In Baylor's championship game victory over Notre Dame on Tuesday, Brittney Griner put on one of the most dominant performances I've ever seen in a high-level basketball game. However, it's hard to give her too much credit of "having the heart of a champion" or any other similarly meaningless cliche that it is too often used in discussing basketball.
She just played her game and there was nothing Notre Dame, a senior-laden team in their second consecutive Final Four, could do about it.
Griner had 26 points on 11-16 shooting to go with 13 rebounds and 5 blocks. At 6'8 with a 7'4 wingspan, she plays on a different plane than the rest of women's basketball. In a below the rim game, she is an above the rim presence.
That's the main reason why Baylor went 40-0 this year. Even more frightening, only four of those 40 wins were by fewer than 10 points. But what's most frightening for the rest of the sport is that Griner and her entire supporting cast will be back next season.
There's no reason why the Bears can't make a run at another 40-0 season, which would give her a 114-3 record over her last three collegiate years. To find a historical comparison, you have to go past the female game, where there's never been a player with her combination of size and athleticism, and look towards when the very beginning of the men's game, when the sport was still in its infancy.
While he's been somewhat forgotten in popular culture, there's a good argument to be made that, over the course of his entire career, Kareem Abdul-Jabbar was the greatest basketball player of all time. In high school, his teams went 79-2, winning three straight New York City championships. In college, his UCLA teams went 88-2, winning three consecutive national championships (College freshmen weren't eligible to play in the 1960's). In the NBA, he won six championships and six MVP's.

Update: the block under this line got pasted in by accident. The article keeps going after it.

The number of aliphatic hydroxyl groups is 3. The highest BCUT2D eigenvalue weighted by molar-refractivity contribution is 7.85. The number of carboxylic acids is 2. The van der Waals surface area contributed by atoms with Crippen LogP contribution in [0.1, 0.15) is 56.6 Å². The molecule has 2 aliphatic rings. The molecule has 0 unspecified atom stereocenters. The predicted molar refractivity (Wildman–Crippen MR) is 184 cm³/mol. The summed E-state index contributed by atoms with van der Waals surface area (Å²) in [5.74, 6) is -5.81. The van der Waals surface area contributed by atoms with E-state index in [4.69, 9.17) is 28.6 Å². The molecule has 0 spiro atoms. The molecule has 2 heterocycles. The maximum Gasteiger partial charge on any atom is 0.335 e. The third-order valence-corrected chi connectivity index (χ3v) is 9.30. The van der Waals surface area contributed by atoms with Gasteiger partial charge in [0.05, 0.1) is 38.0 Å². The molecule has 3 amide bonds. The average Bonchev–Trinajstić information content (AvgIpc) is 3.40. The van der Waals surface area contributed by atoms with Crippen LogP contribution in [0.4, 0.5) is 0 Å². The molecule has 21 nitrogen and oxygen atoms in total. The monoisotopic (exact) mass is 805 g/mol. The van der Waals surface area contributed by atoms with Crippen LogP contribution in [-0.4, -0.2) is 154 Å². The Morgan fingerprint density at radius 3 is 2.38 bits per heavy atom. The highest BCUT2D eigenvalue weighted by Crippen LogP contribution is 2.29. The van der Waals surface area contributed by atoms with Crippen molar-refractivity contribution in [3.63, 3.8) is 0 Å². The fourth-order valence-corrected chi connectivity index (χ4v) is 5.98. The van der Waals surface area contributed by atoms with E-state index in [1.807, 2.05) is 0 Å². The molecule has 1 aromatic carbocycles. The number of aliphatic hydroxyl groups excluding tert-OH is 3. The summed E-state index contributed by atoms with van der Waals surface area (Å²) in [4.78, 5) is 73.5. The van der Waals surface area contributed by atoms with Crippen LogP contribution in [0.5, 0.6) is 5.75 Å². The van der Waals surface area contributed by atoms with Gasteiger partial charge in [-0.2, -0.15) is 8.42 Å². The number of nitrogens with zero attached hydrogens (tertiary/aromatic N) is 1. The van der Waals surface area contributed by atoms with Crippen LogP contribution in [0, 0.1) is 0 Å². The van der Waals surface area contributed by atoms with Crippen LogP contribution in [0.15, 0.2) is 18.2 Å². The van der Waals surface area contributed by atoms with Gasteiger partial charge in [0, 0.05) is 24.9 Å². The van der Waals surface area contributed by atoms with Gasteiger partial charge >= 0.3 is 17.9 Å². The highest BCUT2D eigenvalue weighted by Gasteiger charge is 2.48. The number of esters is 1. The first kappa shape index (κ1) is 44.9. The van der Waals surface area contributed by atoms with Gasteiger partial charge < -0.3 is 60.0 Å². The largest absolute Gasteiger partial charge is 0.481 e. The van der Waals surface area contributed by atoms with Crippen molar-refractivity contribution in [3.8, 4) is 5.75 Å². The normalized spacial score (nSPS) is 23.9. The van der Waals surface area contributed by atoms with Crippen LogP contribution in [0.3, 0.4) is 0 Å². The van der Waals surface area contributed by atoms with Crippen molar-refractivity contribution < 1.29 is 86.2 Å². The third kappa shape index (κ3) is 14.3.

Kareem literally bridged the generations: he played against Wilt Chamberlain and Hakeem Olajuwon. He won his first NBA Finals MVP at the age of 24; he won his second at the age of 38 in the 1985 NBA Finals between the Celtics and the Lakers, widely considered the greatest NBA Finals of all-time.
Basketball is a game revolving around throwing a ball through a cylinder raised ten-feet in the air. The taller you are, the harder it is for your opponent to affect your shot and the easier it is for you block theirs. Kareem, at 7'2 with a 7'5 wingspan, towered over every basketball game he ever played in.
He was the tallest player on the floor and he shot a sky hook that he released from behind his head. There's a reason he's almost 2,000 points ahead of second place in the career points list: he could score whenever he felt like it and there was very little anyone could do about it.
And when Griner was knocking down turn-around jumpers over players almost a foot shorter than her on Tuesday, she was just as unstoppable. A 6'3 post player defending her is like a middleweight squaring off against a heavyweight; it's just not a fair fight.
At only 21 years old, the sky is the limit for Griner. If she wants, she can become the greatest player in the history of women's basketball.
The only thing she needs now is what Kareem never had: a rival. He dominated most of the 1970's, but he never had the Russell to his Chamberlain, someone who could push him to new heights by beating him at his own game.
Maybe that's the 6'8 Liz Cambage, an Australian already in the WNBA, maybe it's some 14-year old girl with a picture of Griner on her dresser or maybe that person will never emerge. Maybe she becomes one of those samurai from old movies who spend their entire lives looking for a worthy foe.
Either way, with no one in college basketball able to stand toe-to-toe with Griner, it's hard not to install Baylor as the heavy favorite to repeat as national champions in 2013.